“Everybody’s heard of Liverpool,” she insisted. “Because of you, because of–”
She stopped, midsentence, at the look on his face. It was the same look of confusion he’d been wearing for the entire conversation, but only now for some reason did it register with her.
He didn’t know, either.
Nobody in her world politics class knew who Paul McCartney was. And neither did Paul McCartney himself.
“Listen,” she said, starting over, “can I talk to you?”
He blinked. “What, now?”
“Anytime.” The phrase any time at all popped into her head, and she shook it away, annoyed with herself. “Yes. Now.”
“I’ve got a class starting.”
He was smiling just a little bit – less at the conversation itself, it seemed, and more, a little, at her. “History of popular music.”
“Jesus Christ,” she said.
“Nothing. Can you meet me after?”
“Where? And why?” he added, almost as an afterthought.
“It’s a lot to explain,” she said helplessly. “Can you meet me at Pence Library at five? I’ll put my number in your phone.”
A grin broke across his face. She couldn’t remember when he had last broken eye contact with her. “I don’t even know your name,” he said.
She exhaled. This isn’t happening. “It’s Jean,” she answered. “Jean Carlisle.”
She hadn’t noticed him taking out his phone, but he must have, because he handed it to her now. She thought about scrolling through his contacts to see if there were any other famous names she would recognize, but he was watching her, and she thought better of it. He waited patiently while she entered her number, then took the phone back and pocketed it.
“All right, Jean Carlisle,” he said, smiling that awful old painkiller smile. “I’ll see you at five.”
She had a couple of hours to kill before five, so she left the hall and started to wander. Her sister, Mae, had made this huge deal out of exploring back when she had gone to her first year of college, and she was trying to push the same habits onto Jean now – “Jean, I know it’s not your thing,” she had told her, “but you’ll be surprised how much fun it is, finding all the best little study spots and coffee shops. Meeting new people in random ways.” But she was right, exploring wasn’t Jean’s thing, so instead she found an empty bench on the square and pulled out her phone.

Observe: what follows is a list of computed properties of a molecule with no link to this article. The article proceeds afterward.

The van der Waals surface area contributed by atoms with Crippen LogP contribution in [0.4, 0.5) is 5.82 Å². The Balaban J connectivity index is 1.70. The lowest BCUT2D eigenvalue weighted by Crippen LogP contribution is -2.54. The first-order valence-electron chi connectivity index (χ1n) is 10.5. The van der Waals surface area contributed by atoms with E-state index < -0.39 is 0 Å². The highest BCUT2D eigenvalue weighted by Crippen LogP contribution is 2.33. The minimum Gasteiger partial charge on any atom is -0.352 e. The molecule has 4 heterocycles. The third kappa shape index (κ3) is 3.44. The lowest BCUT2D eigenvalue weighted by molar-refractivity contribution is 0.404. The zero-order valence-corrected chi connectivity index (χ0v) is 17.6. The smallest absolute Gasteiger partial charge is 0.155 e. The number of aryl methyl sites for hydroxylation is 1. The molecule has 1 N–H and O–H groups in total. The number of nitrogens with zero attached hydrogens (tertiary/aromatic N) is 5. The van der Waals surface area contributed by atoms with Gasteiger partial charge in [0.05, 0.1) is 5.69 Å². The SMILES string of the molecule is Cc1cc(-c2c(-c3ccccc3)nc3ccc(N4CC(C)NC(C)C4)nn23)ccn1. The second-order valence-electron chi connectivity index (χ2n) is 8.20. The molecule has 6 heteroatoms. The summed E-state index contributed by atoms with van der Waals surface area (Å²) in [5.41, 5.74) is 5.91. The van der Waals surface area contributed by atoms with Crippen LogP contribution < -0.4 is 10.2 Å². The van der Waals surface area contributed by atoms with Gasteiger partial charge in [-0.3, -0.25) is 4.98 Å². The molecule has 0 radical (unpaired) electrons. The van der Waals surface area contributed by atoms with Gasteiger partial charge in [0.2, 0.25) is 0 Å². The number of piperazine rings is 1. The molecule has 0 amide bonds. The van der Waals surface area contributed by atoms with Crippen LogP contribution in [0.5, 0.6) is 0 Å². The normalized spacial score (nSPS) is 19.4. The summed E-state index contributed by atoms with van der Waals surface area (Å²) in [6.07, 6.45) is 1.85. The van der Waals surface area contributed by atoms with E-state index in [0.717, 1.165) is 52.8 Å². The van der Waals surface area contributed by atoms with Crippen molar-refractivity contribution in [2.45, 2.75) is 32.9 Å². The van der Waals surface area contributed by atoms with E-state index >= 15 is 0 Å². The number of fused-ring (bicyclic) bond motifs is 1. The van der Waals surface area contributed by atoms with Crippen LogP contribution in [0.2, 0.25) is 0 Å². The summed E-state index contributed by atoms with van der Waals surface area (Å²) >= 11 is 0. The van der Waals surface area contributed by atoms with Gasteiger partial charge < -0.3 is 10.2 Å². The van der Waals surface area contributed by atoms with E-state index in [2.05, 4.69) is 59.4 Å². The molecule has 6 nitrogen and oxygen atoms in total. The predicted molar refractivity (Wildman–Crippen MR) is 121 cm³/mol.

The square wasn’t really a square of streets or even a central part of Cavern City itself, but rather a great lawn in the middle of campus filled with crisscrossing sidewalks, benches, and trees people used for hammocking. All of the surrounding halls were visible, but it was still big enough that once you found a place to sit by yourself, you didn’t really have to worry too much about being bothered.
She dialed Cassie’s number first. Of her two moms, Cassie was the more adamant Beatles fan, not to mention the more likely to pick up in the middle of a workday.
She answered on the sixth ring, just when Jean was starting to think about hanging up.
“Jean!” She sounded flustered, but then again, she always did.
“I didn’t think I’d be hearing from you so soon after we dropped you off.”
“What little faith you have in me,” said Jean, smiling.
“Oh, come on, you know what I mean.” Her voice was cutting in and out a little bit, and there was a roaring in the background, some loud and continuous sound that fell somewhere between thrumming and thrashing.
“Mom, what’s that noise? Where are you?”
“Oh, is it interfering? Sorry, it’s the rain. I’m painting the house.”
Jean failed to see the connection between the two sentences. “Are the windows open?”
“And all the doors. I want the rain-smell to settle in with the paint while it’s drying. I know it’s silly and not realistic, not actually, but it’s a fun thought – and it’ll help me believe there’s a little more nature in the house. If I think it, it’s so, right? The placebo effect.”
“The placebo effect,” Jean agreed.
“Anyway, kid,” Cassie went on, her voice still coming and going in patches, “how was your first day?”
“It’s still going on. But it’s good. Um–” She stopped, suddenly cautious.
“Nothing. But I thought you’d think it’s funny – there’s a guy in my world politics class who looks just like Paul McCartney.”
She realized halfway through saying it that she didn’t really expect anything. Not anymore, not at this point. Calling her mom was a last-ditch effort, the final test this strange dream had to pass before she gave in to it, and of course it was going to pass. Of course it was.
“Paul who?” asked Cassie.
“Indie actor,” said Jean dully. “You wouldn’t know him.”
“Huh. Hey, have you talked to Mae recently?”
Her heart was sinking; she was barely even in the conversation anymore. “Not since I got here. She sent me some pictures of D.C. last week, though.”
Mae had graduated from college that spring, and about a month ago she had taken an entry-level job at an incumbent Senator’s reelection campaign in D.C. She was far more into government and politics than Jean herself would probably ever be – Jean was only taking one politics class, after all, and even that was only so that she could fulfill a requirement. But Mae was all about it – she had posters of her favorite politicians all over her walls at home, and she had been coming up with mathematical ways to calculate likely race outcomes for at least the past ten years.